1277 abortion ADD ADHD-Inattentive Adoration Chapel Advent Afghanistan Africa America Amoris Laetitia angels animals annulment Annunciation anti-catholicism Antichrist apocalyptic ideas apparitions archaeology architecture Arianism art Asperger syndrome assumptions asteroid astronomy Australia authority balance and moderation baptism being Catholic beliefs bias Bible Bible and Catechism bioethics biology blogs brain Brazil business Canada capital punishment Caritas in Veritate Catechism Catholic Church Catholic counter-culture Catholicism change happens charisms charity Chile China Christianity Christmas citizenship climate change climatology cloning comets common good common sense Communion community compassion confirmation conscience conversion Corpus Christi cosmology creation credibility crime crucifix Crucifixion Cuba culture dance dark night of the soul death depression designer babies despair detachment devotion discipline disease diversity divination Divine Mercy divorce Docetism domestic church dualism duty Easter economics education elections emotions England entertainment environmental issues Epiphany Establishment Clause ethics ethnicity Eucharist eugenics Europe evangelizing evolution exobiology exoplanets exorcism extremophiles faith faith and works family Father's Day Faust Faustus fear of the Lord fiction Final Judgment First Amendment forgiveness Fortnight For Freedom free will freedom fun genetics genocide geoengineering geology getting a grip global Gnosticism God God's will good judgment government gratitude great commission guest post guilt Haiti Halloween happiness hate health Heaven Hell HHS hierarchy history holidays Holy Family Holy See Holy Spirit holy water home schooling hope humility humor hypocrisy idolatry image of God images Immaculate Conception immigrants in the news Incarnation Independence Day India information technology Internet Iraq Ireland Israel Italy Japan Jesus John Paul II joy just war justice Kansas Kenya Knights of Columbus knowledge Korea language Last Judgment last things law learning Lent Lenten Chaplet life issues love magi magic Magisterium Manichaeism marriage martyrs Mary Mass materialism media medicine meditation Memorial Day mercy meteor meteorology Mexico Minnesota miracles Missouri moderation modesty Monophysitism Mother Teresa of Calcutta Mother's Day movies music Muslims myth natural law neighbor Nestorianism New Year's Eve New Zealand news Nietzsche obedience Oceania organization original sin paleontology parish Parousia penance penitence Pentecost Philippines physical disability physics pilgrimage politics Pope Pope in Germany 2011 population growth positive law poverty prayer predestination presumption pride priests prophets prostitution Providence Purgatory purpose quantum entanglement quotes reason redemption reflections relics religion religious freedom repentance Resurrection robots Roman Missal Third Edition rosaries rules sacramentals Sacraments Saints salvation schools science secondary causes SETI sex shrines sin slavery social justice solar planets soul South Sudan space aliens space exploration Spain spirituality stem cell research stereotypes stewardship stories storm Sudan suicide Sunday obligation superstition symbols technology temptation terraforming the establishment the human condition tolerance Tradition traffic Transfiguration Transubstantiation travel Trinity trust truth uncertainty United Kingdom universal destination of goods vacation Vatican Vatican II veneration vengeance Veterans Day videos virtue vlog vocations voting war warp drive theory wealth weather wisdom within reason work worship writing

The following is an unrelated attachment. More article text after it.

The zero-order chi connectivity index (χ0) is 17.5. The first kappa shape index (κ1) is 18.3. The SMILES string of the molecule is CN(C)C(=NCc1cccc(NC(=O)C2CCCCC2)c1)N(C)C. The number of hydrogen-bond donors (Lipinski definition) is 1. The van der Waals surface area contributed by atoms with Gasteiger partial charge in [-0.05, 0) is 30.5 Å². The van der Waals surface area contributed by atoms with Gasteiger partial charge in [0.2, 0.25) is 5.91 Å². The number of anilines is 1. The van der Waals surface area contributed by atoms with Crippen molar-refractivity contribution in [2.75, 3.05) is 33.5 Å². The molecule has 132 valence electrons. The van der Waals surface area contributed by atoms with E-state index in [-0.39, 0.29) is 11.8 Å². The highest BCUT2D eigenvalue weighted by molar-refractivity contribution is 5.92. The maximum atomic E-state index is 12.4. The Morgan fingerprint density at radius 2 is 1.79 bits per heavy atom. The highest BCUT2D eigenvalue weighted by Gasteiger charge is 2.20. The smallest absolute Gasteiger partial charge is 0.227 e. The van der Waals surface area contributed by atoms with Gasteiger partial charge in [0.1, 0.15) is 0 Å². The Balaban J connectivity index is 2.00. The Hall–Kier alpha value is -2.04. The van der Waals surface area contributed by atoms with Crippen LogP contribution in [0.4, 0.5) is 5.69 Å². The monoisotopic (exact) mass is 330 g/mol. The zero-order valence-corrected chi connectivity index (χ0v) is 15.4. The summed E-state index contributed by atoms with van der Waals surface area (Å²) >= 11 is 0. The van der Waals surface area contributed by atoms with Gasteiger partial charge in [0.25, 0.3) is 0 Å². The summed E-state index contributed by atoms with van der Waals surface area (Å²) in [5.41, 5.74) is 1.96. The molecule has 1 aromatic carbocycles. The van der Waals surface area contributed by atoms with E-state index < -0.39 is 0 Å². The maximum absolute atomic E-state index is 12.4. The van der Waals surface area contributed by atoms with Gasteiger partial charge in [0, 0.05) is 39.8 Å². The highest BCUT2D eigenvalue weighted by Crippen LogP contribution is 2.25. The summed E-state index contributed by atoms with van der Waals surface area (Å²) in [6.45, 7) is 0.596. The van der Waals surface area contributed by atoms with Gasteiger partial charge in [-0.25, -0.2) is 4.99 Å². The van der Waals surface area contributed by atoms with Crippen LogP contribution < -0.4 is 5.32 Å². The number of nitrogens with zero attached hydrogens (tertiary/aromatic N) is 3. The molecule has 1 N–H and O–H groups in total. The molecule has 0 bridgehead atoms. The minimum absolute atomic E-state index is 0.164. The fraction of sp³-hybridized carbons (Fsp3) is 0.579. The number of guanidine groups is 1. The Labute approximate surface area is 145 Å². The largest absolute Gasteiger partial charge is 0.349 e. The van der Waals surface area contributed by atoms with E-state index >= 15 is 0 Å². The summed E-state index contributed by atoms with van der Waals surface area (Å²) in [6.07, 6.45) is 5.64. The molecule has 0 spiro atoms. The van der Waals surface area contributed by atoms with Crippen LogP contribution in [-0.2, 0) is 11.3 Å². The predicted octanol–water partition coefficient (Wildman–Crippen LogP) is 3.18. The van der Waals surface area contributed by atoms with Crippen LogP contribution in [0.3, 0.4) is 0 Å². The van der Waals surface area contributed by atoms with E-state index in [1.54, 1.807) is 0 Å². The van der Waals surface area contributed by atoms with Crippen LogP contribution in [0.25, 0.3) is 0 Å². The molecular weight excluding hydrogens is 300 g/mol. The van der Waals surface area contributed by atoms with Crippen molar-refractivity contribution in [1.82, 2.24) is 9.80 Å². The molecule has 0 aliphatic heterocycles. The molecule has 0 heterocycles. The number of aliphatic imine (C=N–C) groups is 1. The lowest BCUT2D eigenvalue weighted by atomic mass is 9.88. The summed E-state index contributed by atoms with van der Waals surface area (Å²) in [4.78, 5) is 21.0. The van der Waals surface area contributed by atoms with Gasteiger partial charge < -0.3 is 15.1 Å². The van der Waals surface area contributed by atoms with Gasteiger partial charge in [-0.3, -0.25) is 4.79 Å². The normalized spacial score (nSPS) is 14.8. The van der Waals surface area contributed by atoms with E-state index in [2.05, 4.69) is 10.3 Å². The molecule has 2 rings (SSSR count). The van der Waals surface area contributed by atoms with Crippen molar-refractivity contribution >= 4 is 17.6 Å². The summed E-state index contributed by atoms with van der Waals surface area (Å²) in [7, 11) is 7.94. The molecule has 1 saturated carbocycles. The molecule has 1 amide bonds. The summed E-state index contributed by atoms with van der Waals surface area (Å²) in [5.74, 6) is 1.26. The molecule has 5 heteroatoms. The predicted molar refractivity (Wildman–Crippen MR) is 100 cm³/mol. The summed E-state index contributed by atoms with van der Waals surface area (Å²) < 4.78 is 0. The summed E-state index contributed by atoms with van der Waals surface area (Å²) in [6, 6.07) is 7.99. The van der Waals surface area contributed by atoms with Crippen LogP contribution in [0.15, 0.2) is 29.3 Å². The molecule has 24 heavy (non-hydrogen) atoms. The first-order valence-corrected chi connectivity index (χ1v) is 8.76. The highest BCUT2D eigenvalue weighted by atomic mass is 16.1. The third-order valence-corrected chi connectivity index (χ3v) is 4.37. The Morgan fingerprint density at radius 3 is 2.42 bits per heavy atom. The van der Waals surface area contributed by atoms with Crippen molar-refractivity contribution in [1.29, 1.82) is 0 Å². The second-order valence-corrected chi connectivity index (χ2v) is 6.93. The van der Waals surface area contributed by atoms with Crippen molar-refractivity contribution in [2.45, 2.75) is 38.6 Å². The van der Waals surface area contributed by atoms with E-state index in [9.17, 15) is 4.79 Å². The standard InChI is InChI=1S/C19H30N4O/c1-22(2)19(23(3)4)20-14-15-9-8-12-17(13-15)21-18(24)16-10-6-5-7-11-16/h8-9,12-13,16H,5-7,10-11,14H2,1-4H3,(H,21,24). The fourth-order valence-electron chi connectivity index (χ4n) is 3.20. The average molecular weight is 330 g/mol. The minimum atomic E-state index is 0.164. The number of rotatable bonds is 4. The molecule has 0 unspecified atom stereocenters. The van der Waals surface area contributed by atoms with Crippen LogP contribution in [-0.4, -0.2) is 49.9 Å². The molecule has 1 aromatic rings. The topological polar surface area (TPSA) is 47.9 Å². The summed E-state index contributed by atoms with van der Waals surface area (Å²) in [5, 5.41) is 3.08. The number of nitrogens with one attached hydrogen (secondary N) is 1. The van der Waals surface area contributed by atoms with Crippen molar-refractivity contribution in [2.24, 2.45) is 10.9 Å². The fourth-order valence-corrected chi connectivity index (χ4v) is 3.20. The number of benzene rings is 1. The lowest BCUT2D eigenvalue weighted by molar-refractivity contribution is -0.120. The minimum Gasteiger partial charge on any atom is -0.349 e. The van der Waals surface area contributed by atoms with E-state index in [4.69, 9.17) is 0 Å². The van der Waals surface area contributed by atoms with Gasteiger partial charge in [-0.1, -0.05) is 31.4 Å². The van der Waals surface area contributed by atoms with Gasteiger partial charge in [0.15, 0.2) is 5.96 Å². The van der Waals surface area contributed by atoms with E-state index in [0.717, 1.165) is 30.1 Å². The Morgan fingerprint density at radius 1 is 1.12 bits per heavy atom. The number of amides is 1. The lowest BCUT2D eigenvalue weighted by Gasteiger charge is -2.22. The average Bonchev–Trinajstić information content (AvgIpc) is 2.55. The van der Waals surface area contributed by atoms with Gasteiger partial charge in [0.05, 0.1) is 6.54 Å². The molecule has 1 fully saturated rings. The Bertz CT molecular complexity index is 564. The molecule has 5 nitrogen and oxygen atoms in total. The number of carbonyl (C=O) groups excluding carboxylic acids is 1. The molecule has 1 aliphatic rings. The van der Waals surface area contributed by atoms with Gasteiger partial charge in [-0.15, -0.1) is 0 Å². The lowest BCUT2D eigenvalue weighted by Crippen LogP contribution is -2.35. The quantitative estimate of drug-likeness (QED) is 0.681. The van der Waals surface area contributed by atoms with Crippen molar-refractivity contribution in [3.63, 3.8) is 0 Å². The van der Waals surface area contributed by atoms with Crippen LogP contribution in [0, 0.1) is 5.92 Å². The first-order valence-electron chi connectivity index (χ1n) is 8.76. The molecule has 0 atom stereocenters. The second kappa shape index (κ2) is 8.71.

Marian Apparition: Champion, Wisconsin

Background:Posts in this blog: In the news:

What's That Doing in a Nice Catholic Blog?

From time to time, a service that I use will display links to - odd - services and retailers.

I block a few of the more obvious dubious advertisers.

For example: psychic anything, numerology, mediums, and related practices are on the no-no list for Catholics. It has to do with the Church's stand on divination. I try to block those ads.

Sometime regrettable advertisements get through, anyway.

Bottom line? What that service displays reflects the local culture's norms, - not Catholic teaching.